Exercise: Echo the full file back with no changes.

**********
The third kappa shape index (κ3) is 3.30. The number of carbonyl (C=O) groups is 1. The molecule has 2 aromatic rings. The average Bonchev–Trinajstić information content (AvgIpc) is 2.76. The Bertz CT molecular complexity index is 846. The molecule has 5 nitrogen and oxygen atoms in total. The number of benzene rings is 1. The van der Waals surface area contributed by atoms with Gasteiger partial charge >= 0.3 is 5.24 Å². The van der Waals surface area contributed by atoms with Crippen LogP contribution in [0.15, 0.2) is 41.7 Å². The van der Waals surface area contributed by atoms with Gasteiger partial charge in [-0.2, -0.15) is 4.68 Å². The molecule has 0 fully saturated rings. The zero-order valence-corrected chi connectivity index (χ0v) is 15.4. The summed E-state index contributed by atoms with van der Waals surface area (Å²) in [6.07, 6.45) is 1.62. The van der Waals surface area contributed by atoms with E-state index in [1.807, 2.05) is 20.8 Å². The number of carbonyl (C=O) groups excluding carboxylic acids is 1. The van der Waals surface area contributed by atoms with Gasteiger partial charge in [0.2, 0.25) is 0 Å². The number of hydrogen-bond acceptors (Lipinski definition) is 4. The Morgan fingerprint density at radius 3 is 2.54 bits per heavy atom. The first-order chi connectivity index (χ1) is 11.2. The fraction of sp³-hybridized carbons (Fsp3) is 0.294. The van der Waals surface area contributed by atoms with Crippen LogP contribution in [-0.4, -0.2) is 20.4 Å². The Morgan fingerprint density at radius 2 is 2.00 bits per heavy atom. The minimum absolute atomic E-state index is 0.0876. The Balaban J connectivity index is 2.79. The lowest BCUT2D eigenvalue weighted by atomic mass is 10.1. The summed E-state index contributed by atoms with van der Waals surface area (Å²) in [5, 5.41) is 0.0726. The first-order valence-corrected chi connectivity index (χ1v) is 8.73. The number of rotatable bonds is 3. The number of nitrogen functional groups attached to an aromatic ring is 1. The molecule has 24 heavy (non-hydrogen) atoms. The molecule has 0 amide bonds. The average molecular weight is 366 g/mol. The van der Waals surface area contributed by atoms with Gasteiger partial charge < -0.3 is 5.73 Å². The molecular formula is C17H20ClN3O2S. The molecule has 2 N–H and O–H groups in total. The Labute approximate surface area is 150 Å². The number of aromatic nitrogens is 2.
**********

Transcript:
The third kappa shape index (κ3) is 3.30. The number of carbonyl (C=O) groups is 1. The molecule has 2 aromatic rings. The average Bonchev–Trinajstić information content (AvgIpc) is 2.76. The Bertz CT molecular complexity index is 846. The molecule has 5 nitrogen and oxygen atoms in total. The number of benzene rings is 1. The van der Waals surface area contributed by atoms with Gasteiger partial charge >= 0.3 is 5.24 Å². The van der Waals surface area contributed by atoms with Crippen LogP contribution in [0.15, 0.2) is 41.7 Å². The van der Waals surface area contributed by atoms with Gasteiger partial charge in [-0.2, -0.15) is 4.68 Å². The molecule has 0 fully saturated rings. The zero-order valence-corrected chi connectivity index (χ0v) is 15.4. The summed E-state index contributed by atoms with van der Waals surface area (Å²) in [6.07, 6.45) is 1.62. The van der Waals surface area contributed by atoms with E-state index in [1.807, 2.05) is 20.8 Å². The number of carbonyl (C=O) groups excluding carboxylic acids is 1. The van der Waals surface area contributed by atoms with Gasteiger partial charge in [0.2, 0.25) is 0 Å². The number of hydrogen-bond acceptors (Lipinski definition) is 4. The Morgan fingerprint density at radius 3 is 2.54 bits per heavy atom. The first-order chi connectivity index (χ1) is 11.2. The fraction of sp³-hybridized carbons (Fsp3) is 0.294. The van der Waals surface area contributed by atoms with Crippen LogP contribution in [-0.4, -0.2) is 20.4 Å². The Morgan fingerprint density at radius 2 is 2.00 bits per heavy atom. The minimum absolute atomic E-state index is 0.0876. The Balaban J connectivity index is 2.79. The lowest BCUT2D eigenvalue weighted by atomic mass is 10.1. The summed E-state index contributed by atoms with van der Waals surface area (Å²) in [5, 5.41) is 0.0726. The first-order valence-corrected chi connectivity index (χ1v) is 8.73. The number of rotatable bonds is 3. The number of nitrogen functional groups attached to an aromatic ring is 1. The molecule has 24 heavy (non-hydrogen) atoms. The molecule has 0 amide bonds. The average molecular weight is 366 g/mol. The van der Waals surface area contributed by atoms with Gasteiger partial charge < -0.3 is 5.73 Å². The molecular formula is C17H20ClN3O2S. The molecule has 2 N–H and O–H groups in total. The Labute approximate surface area is 150 Å². The number of aromatic nitrogens is 2.